Bone and calcium update; bone research update. Regulatory mechanisms in osteoblast differentiation

Department Molecular and Cellular Biochemistry, Osaka University Graduate School of Dentistry, Japan.
Clinical calcium 12/2011; 21(12):103-12.
Source: PubMed


Differentiation process of osteoblasts, which play a central role in bone formation, is harmoniously controlled by several cytokines and hormones. Particularly, Bone Morphogenetic Protein (BMP) , Indian Hedgehog (Ihh) , and Wnt family proteins are important cytokines for osteoblast differentiation. Understandings of molecular mechanisms by which these cytokines stimulate osteoblast differentiation have been extensively investigated. BMP/Smad signaling, canonical Wnt pathway, non-canonical Wnt pathway and Ihh/Gli signaling play critical role in osteoblast differentiation. Furthermore, biochemical and genetic studies have demonstrated important roles of Runt related transcription factor 2 (Runx2) , Osterix, Activating transcription factor 4 (ATF4) , Msh homeobox 2 (Msx2) and Oasis for osteoblast differentiation. Thus, these milestone studies have dramatically progressed in our understanding of the cellular and molecular mechanisms of osteoblast differentiation for 20 years.

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    • "Under the action of related growth factors, MSCs gradually differentiate into osteogenic cells and synthesize extracellular matrix, including collagen, and ultimately transform into mature bone tissue (2). Number and function abnormalities of cytokines and growth factors directly cause weak differentiation of MSCs to osteoblasts, leading to osteoporosis and fracture healing disorders (3). A large amount of growth factors, including bone morphogenetic protein (BMP), fibroblast growth factor (FGF), vascular endothelial growth factor (VEGF) and transforming growth factor-β (TGF-β) in the extracellular matrix and on cell membrane surfaces are ingested and controlled by the heparan sulfate (HS) lateral chains of heparan sulfate proteoglycans (HSPGs) (4). "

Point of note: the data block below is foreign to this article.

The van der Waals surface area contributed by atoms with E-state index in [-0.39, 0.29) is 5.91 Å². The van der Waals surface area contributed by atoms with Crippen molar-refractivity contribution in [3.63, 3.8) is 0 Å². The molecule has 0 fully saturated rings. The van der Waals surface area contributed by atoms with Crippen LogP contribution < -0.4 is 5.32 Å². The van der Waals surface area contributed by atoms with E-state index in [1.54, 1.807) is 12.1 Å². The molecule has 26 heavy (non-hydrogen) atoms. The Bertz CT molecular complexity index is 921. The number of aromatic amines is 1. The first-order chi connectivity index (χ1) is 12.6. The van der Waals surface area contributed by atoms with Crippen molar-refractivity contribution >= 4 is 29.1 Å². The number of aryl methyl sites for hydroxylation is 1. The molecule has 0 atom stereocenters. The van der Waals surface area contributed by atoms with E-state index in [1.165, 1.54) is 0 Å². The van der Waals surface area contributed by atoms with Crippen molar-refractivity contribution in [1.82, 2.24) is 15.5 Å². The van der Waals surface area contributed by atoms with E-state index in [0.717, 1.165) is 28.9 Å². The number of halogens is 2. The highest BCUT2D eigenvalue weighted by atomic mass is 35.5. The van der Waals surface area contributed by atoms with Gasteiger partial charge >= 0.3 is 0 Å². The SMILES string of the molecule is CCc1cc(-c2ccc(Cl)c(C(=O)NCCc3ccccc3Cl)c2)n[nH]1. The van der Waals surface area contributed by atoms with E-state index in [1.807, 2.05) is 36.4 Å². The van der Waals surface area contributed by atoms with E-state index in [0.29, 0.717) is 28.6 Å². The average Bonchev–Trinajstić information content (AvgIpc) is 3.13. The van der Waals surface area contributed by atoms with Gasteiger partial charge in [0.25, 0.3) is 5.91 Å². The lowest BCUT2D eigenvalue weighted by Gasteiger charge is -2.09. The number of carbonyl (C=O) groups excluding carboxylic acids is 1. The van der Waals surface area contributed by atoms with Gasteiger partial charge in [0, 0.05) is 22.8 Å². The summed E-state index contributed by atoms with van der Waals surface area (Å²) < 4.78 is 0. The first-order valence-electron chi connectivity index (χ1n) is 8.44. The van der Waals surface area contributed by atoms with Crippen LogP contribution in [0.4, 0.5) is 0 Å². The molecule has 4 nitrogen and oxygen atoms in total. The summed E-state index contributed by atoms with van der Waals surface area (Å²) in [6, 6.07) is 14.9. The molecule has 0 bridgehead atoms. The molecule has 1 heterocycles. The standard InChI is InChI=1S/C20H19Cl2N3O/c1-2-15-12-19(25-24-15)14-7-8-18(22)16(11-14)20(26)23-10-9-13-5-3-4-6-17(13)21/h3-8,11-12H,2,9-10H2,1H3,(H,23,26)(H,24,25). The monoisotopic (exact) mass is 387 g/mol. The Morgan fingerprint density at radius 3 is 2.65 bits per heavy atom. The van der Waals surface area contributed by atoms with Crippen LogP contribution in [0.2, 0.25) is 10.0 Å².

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    ABSTRACT: Heparanase (HPSE) is a type of endoglycosidase that decomposes the heparan sulfate (HS) lateral chains of heparan sulfate proteoglycans (HSPGs), releases related growth factors and participates in angiogenesis and bone formation. HPSE is expressed in osteoblasts and is involved in fracture healing. However, the role of HPSE in osteogenic differentiation requires in-depth investigation. To investigate the expression of HPSE in the osteogenic differentiation of rat marrow stromal cells (MSCs), the protein and mRNA expression levels of HPSE on days 0, 1, 3, 7, 10, 14 and 21 of osteogenic differentiation of MSCs in 2- and 10-month-old rats were detected using western blotting and reverse transcription-polymerase chain reaction (RT-PCR), respectively. From the third day of osteogenic differentiation onwards, all HPSE protein and mRNA expression levels in 2-month-old rats were significantly increased compared with basal levels (days 0 and 1; P<0.05). The protein and mRNA expression levels reached a peak on days 10 and 14, respectively, followed by a gradual decline. The same pattern was observed in 10-month-old rats; however, when compared with with basal levels, the differences were not statistically significant (P>0.05). The protein and mRNA levels of HPSE in the 2-month-old rats were significantly higher compared with the respective levels in the 10-month-old rats (P<0.05). HPSE is involved in the osteogenic differentiation of rat MSCs. The protein and mRNA expression levels of HPSE in aged rats are weaker compared with those in young rats, which may be related to the declined osteogenic differentiation ability.
    Full-text · Article · Jun 2013 · Experimental and therapeutic medicine